Monthly Archive for July, 2010

Two Arguments In Favor Of Immigration

With the Arizona (anti-)immigration laws coming into affect soon, I have seen a lot of arguments in favor of immigration by those opposed to the Arizona laws. Most of them are either weak on economics, or miss the point completely. As a strong supporter of immigration, I thought I’d give two of my favorite arguments in favor of immigration.

My favorite argument in favor of immigration is that immigration is a huge boom to the immigrants themselves. It is, without a doubt, the strongest poverty alleviation tool in the history of man. Nothing else, no social program, no foreign aid, no economic reform, nothing, can so positively improve the lives of people like the freedom of an immigrant to move from an underdeveloped country to a developed country. The only way immigration is even debatable on humanitarian grounds is for one to assign almost zero importance to the welfare of the immigrants themselves. The argument is made stronger when you consider that immigrants also have a (small) net positive affect on the developed country. But even if you disagree, and believe that immigrants are a net loss to the receiving country, that loss would still have to be weighed against the overwhelming positive gain it gives immigrants themselves, almost always of which consist of the poorest members of the world. An impossible hurdle to overcome.

My second favorite argument in support of immigration, and this one specifically appeals to my libertarian and conservative friends, is that immigration is mutually exclusive from social programs. You have to pick: either an economy with abundant immigrants and low levels of social programs, or an economy with abundant social programs and low levels of immigrants. You can’t have both. Counter intuitive you say?

Not really:

Although poor immigrants are likely to support a bigger welfare state than natives do, the presence of poor immigrants makes natives turn against the welfare state. Why would this be? As a rule, people are happy to vote to “take care of their own”; that’s what the welfare state is all about. So when the poor are culturally very similar to the rich, as they are in places like Denmark and Sweden, support for the welfare state tends to be uniformly strong.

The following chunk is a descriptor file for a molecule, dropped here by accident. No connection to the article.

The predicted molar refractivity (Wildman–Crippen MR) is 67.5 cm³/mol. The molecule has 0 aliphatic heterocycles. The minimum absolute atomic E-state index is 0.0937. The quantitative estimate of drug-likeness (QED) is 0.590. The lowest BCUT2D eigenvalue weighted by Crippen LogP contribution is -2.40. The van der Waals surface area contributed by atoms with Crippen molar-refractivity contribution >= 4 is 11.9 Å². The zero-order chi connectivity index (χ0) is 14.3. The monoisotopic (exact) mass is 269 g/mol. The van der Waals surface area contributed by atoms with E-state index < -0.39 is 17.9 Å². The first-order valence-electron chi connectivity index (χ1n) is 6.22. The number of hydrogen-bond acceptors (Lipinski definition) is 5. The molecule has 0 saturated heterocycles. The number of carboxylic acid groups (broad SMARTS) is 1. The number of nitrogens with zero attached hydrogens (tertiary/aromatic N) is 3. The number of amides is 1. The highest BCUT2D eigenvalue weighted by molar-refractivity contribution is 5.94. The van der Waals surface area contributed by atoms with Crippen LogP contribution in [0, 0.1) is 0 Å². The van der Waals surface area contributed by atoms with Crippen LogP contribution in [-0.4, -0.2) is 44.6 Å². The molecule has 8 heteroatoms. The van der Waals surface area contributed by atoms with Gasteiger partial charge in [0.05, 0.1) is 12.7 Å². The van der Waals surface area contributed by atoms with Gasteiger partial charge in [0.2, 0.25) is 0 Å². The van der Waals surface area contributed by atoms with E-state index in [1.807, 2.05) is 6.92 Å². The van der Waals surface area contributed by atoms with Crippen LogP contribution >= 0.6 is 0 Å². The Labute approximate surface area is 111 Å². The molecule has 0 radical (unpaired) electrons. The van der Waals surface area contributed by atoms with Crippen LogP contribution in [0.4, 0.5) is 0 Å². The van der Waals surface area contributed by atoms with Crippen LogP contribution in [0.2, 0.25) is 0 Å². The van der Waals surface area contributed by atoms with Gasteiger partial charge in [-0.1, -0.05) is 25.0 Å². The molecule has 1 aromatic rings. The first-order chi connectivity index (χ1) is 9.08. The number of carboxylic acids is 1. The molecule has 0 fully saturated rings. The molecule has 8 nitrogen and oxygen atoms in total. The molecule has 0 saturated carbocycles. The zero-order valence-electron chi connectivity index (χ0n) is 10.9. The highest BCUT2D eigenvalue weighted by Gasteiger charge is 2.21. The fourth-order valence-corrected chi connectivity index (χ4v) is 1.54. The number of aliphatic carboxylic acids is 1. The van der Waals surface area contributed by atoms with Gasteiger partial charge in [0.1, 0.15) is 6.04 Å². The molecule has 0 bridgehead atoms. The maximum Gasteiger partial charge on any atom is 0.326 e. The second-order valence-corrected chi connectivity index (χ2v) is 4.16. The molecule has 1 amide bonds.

As the poor become more culturally distant from the rich, however, support for the welfare state becomes weaker and less uniform. There is good evidence, for example, that support for the welfare state is weaker in the U.S. than in Europe because our poor are disproportionately black. Since white Americans don’t identify with black Americans to the same degree that rich Danes identify with poor Danes, most Americans are comfortable having a relatively small welfare state.

Thus, even though black Americans are unusually supportive of the welfare state, it is entirely possible that the presence of black Americans has on net made our welfare state smaller by eroding white support for it.

Immigration is likely to have an even stronger counter-balancing effect on natives’ policy preferences because, as far as most Americans are concerned, immigrants from Latin American are much more of an “out-group” than American blacks. Faced with the choice to either cut social services or give “a bunch of foreigners” equal access, natives will lean in the direction of cuts. In fact, I can’t think of anything more likely to make natives turn against the welfare state than forcing them to choose between (a) helping no one, and (b) helping everyone regardless of national origin.